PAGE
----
The Pumpkin Plan: When You Should Fire A Client
I would say that Chapter 4 of the Pumpkin Plan is probably one of the most foundational chapters of this book.
Mike begins the process of teaching us how to ‘fire out bad rotten clients.’ The thought of cutting or firing clients may seem unfathomable, but often it is necessary. For those who have been around me regularly, you will often hear me say, ‘in order to grow you must eliminate.’ Chapter 4 teaches us how to assess our client list; and yes, you will need to fire your rotten clients in order to grow.
More is not better. Better is better.
It is not about getting more clients, it is about getting better clients
You need to shift your mindset away from a quantity game, you need stop killing yourself for scraps! Focus on the clients who, when you love them and others like them, you will make your wildest revenue dreams come true.
We can cluster clients into 3 groups: good clients, nonexistent clients, and bad clients. You are much better having no clients than bad clients; the reason for this is that when you don’t have any clients, you can spend your time prospecting for good ones. Just like bad rotten pumpkins are nutrient deprived and have stunted growth, bad rotten clients likewise will distract you, drain your resources and cost you money.
It is important to identify which clients you will devote “VIP” status to. In trying to figure out which clients deserve VIP status, you can’t just make your assessments based on revenue amounts, and neither can you just go with your gut. What Chapter 4 suggests is that you will need learn how to assess your client list, using the ‘Client Assessment Chart.’ The client assessment chart rates your clients by those that pay fast, are repeat revenue, have revenue potential, and communicate timely. In addition to the revenue, you will also measure your clients against the crucial qualifiers: opportunity, referrals and history.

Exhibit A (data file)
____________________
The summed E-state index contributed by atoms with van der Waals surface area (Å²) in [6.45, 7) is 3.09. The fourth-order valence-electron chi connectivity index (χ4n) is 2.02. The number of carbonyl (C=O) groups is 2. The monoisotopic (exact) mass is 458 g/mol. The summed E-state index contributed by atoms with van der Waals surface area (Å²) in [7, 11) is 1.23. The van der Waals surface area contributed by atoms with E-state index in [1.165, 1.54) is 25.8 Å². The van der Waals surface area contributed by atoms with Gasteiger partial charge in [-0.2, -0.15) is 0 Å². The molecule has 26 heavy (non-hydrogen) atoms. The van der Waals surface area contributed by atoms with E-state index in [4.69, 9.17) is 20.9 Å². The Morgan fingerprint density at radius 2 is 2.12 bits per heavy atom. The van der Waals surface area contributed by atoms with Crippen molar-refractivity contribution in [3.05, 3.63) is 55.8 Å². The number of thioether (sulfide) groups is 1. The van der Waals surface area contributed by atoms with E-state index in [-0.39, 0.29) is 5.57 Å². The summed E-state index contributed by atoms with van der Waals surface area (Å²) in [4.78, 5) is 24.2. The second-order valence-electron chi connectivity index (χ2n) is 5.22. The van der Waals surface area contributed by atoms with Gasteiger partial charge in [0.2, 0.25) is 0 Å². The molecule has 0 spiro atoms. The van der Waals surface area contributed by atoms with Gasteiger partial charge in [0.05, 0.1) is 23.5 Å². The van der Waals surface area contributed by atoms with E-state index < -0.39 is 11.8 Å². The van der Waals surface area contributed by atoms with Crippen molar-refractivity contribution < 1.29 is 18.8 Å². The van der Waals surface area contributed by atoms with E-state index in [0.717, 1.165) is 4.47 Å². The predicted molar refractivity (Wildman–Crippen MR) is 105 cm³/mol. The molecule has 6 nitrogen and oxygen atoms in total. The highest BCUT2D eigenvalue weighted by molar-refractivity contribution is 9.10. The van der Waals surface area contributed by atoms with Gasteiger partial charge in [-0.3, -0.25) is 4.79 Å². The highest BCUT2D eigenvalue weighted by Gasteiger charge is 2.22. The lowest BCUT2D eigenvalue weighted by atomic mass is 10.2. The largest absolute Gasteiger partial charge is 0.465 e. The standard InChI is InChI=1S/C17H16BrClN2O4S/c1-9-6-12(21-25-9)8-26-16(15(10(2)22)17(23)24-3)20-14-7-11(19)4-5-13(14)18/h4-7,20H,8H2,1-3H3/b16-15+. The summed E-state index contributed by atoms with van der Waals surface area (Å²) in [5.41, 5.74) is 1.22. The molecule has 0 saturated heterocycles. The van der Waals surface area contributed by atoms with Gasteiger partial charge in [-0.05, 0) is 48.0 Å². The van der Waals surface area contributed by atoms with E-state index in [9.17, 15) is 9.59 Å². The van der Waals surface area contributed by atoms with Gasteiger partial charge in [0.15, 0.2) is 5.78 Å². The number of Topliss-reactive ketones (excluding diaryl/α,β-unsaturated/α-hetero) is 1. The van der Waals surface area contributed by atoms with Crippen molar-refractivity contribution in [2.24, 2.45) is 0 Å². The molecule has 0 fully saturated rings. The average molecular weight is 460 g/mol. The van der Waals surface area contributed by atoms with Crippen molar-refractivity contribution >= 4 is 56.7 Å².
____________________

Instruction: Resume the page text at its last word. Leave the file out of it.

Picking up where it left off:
Most entrepreneurs assume that the clients who bring in the most revenue will serve them best. The problem is that revenue alone does not take into consideration all cost factors you incur, such as, emotional cost, physical toll, etc. Again, the best way to figure out your best clients is to complete your client assessment, measure your clients against your “immutable laws,”—that is, the unbreakable rules you follow that serve as the spine of your business. When you make decisions out of alignment with your immutable laws, you lose money.
So I would suggest that you take 30 minutes to determine your immutable laws and finish your assessment chart. All the best!
Meet me on March 15th for a discussion of the book 'Good to Great' https://www.meetconstance.com/upcoming-events/beverlyhillsbookclub
Pick up a copy of February’s book 'The Goal: A process of Ongoing Improvement'